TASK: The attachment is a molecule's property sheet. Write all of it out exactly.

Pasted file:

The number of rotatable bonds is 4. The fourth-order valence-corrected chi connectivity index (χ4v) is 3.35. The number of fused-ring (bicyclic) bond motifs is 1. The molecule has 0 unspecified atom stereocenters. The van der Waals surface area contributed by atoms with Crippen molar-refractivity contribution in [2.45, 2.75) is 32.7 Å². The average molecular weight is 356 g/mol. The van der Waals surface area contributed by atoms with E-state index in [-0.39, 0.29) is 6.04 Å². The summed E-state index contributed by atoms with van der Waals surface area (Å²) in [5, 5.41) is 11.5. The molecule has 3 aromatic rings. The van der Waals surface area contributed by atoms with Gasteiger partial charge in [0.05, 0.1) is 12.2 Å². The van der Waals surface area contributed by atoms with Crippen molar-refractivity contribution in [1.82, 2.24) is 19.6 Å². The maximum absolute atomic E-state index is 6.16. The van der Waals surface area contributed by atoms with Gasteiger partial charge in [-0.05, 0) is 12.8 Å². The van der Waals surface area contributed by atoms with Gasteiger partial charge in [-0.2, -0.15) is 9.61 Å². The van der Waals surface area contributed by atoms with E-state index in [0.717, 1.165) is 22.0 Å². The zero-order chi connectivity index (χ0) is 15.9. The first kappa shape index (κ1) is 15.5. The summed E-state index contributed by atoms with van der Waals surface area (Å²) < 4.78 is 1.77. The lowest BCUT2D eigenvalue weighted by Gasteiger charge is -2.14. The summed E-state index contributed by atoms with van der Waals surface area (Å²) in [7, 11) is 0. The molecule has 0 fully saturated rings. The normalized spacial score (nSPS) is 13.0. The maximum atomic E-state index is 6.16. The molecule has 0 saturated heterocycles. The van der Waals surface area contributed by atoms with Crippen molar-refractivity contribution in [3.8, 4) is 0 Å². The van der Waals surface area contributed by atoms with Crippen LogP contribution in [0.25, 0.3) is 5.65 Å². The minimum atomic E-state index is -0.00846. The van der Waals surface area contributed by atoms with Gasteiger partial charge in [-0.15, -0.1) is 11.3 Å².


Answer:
The number of rotatable bonds is 4. The fourth-order valence-corrected chi connectivity index (χ4v) is 3.35. The number of fused-ring (bicyclic) bond motifs is 1. The molecule has 0 unspecified atom stereocenters. The van der Waals surface area contributed by atoms with Crippen molar-refractivity contribution in [2.45, 2.75) is 32.7 Å². The average molecular weight is 356 g/mol. The van der Waals surface area contributed by atoms with E-state index in [-0.39, 0.29) is 6.04 Å². The summed E-state index contributed by atoms with van der Waals surface area (Å²) in [5, 5.41) is 11.5. The molecule has 3 aromatic rings. The van der Waals surface area contributed by atoms with Gasteiger partial charge in [0.05, 0.1) is 12.2 Å². The van der Waals surface area contributed by atoms with Crippen molar-refractivity contribution in [1.82, 2.24) is 19.6 Å². The maximum absolute atomic E-state index is 6.16. The van der Waals surface area contributed by atoms with Gasteiger partial charge in [-0.05, 0) is 12.8 Å². The van der Waals surface area contributed by atoms with Gasteiger partial charge in [-0.2, -0.15) is 9.61 Å². The van der Waals surface area contributed by atoms with E-state index in [0.717, 1.165) is 22.0 Å². The zero-order chi connectivity index (χ0) is 15.9. The first kappa shape index (κ1) is 15.5. The summed E-state index contributed by atoms with van der Waals surface area (Å²) < 4.78 is 1.77. The lowest BCUT2D eigenvalue weighted by Gasteiger charge is -2.14. The summed E-state index contributed by atoms with van der Waals surface area (Å²) in [7, 11) is 0. The molecule has 0 fully saturated rings. The normalized spacial score (nSPS) is 13.0. The maximum atomic E-state index is 6.16. The molecule has 0 saturated heterocycles. The van der Waals surface area contributed by atoms with Crippen molar-refractivity contribution in [3.8, 4) is 0 Å². The van der Waals surface area contributed by atoms with Crippen LogP contribution in [0.25, 0.3) is 5.65 Å². The minimum atomic E-state index is -0.00846. The van der Waals surface area contributed by atoms with Gasteiger partial charge in [-0.15, -0.1) is 11.3 Å².